Construction Workers Quenching a Thirst for Justice in Austin, Texas
In oppressive heat, Austin construction workers labor without breaks—some without even water. Workers and allies involved with the Workers Defense Project, which works with immigrant day laborers in the city, symbolically endured similar conditions in their creatively named “Thirst Strike.”
For six hours in the heat of one late June day, participants went without water in front of City Hall to call attention to the brutal working conditions many Austin construction workers undergo. This action, along with a vigil in memory of workers killed by construction-related injuries, spurred the City Council to unanimously pass a rest-break ordinance on July 29.
The new law requires a 10-minute break for every four hours of work on a construction site, and that the ordinance be posted in places of employment. Employers who don’t comply face fines of $500 per day. The provision, though seemingly modest, is a boost for the 50,000 construction workers of Austin, union and non-union.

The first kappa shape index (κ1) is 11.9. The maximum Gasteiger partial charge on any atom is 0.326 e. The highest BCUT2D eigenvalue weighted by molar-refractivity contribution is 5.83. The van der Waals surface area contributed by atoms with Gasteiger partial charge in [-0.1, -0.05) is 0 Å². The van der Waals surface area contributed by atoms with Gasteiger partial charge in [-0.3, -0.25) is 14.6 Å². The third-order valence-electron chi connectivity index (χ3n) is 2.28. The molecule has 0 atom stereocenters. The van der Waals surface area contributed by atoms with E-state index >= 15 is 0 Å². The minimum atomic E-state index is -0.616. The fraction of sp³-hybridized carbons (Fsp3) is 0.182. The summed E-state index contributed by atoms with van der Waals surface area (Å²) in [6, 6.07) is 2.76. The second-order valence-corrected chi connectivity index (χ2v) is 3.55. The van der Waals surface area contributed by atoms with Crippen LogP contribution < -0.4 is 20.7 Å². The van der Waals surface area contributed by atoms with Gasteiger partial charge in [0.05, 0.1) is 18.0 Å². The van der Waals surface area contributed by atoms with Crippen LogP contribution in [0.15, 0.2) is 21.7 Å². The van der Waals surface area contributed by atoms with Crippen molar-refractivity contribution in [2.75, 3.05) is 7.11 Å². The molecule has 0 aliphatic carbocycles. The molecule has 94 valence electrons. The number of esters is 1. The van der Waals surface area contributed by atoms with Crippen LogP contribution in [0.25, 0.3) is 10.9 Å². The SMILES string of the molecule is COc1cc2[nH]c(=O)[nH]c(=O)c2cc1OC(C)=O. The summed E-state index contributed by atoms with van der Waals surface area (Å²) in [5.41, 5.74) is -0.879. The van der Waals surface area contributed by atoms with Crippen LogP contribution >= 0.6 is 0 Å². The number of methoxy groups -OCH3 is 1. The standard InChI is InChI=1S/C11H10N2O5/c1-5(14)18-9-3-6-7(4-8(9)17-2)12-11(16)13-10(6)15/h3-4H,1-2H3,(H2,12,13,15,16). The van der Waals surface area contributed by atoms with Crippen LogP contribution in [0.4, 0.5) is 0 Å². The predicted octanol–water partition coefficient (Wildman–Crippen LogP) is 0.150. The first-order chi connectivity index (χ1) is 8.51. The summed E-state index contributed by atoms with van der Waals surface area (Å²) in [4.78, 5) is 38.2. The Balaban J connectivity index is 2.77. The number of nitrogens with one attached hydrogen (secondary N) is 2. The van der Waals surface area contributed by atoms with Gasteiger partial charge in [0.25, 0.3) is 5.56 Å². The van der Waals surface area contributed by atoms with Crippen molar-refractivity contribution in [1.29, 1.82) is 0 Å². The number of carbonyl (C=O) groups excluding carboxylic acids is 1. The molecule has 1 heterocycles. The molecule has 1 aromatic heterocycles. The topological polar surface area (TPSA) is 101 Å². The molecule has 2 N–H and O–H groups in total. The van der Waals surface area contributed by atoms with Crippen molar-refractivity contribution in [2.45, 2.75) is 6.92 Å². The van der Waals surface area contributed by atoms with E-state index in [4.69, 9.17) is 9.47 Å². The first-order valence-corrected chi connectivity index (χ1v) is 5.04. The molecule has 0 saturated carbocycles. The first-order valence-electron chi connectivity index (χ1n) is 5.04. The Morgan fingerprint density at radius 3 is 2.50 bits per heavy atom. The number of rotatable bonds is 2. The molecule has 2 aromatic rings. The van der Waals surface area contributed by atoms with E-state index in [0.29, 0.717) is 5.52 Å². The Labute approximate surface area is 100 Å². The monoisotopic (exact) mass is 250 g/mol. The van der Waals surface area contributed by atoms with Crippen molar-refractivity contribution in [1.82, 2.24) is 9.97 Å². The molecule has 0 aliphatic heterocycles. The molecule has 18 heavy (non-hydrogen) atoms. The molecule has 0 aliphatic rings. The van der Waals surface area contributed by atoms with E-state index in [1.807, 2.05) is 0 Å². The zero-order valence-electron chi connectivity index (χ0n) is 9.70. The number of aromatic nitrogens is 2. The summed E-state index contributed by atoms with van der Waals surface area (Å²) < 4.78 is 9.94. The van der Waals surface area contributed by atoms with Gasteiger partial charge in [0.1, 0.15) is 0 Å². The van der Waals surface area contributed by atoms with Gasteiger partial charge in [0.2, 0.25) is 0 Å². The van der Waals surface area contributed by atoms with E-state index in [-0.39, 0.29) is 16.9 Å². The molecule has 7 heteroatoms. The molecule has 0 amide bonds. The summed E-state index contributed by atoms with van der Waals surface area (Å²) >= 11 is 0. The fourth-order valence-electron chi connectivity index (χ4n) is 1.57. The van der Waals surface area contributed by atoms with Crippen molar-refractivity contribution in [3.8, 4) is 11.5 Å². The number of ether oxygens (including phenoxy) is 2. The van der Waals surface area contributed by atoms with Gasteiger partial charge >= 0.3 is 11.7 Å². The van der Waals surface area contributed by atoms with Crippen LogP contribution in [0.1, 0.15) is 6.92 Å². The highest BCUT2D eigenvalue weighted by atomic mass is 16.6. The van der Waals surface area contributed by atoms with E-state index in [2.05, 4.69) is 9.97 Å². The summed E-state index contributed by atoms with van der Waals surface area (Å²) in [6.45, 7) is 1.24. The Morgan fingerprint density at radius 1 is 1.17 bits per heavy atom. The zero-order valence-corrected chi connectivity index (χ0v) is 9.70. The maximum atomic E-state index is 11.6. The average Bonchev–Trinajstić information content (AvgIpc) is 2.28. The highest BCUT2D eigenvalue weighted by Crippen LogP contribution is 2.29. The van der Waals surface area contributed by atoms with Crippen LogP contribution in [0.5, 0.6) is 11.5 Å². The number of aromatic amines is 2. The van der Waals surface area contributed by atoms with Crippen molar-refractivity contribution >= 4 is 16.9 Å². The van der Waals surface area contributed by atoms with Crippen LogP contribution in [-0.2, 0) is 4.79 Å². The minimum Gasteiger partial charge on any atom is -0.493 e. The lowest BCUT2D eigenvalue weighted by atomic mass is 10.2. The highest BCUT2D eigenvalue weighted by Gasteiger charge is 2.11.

A June 2009 study titled “Building Austin, Building Injustice” and conducted by the Defense Project, Electrical Workers (IBEW) Local 520, and university researchers, revealed that 41 percent of construction workers reported not receiving breaks.
One in five construction workers in the city have suffered a workplace injury that required medical attention, and 142 Texas construction workers died on the job last year. Said Austin construction worker Jet Saphiro, “That is a lot of people dying for $10 an hour.” Forty-five percent of those surveyed reported earning poverty-level wages.
Fifteen percent reported that they personally knew someone who had died from a construction-related injury, and 76 percent had no health insurance.
Previously, the Austin group, working with allies, managed to defeat anti-day laborer bills at both the state and city level, and recovered more than half a million dollars for workers who were victims of wage theft.
Workers’ protections are minimal in the state. Texas doesn’t even mandate that employers participate in the workers compensation system.
Organizers are predicting the new ordinance could help change that. It could be duplicated in other Texas cities, said Christina Tzintzun, organizer for the Workers Defense Project.
She said the group plans to seek a state-level law, too. “It is definitely an uphill battle,” Tzintzun said, “but one that we’re starting.”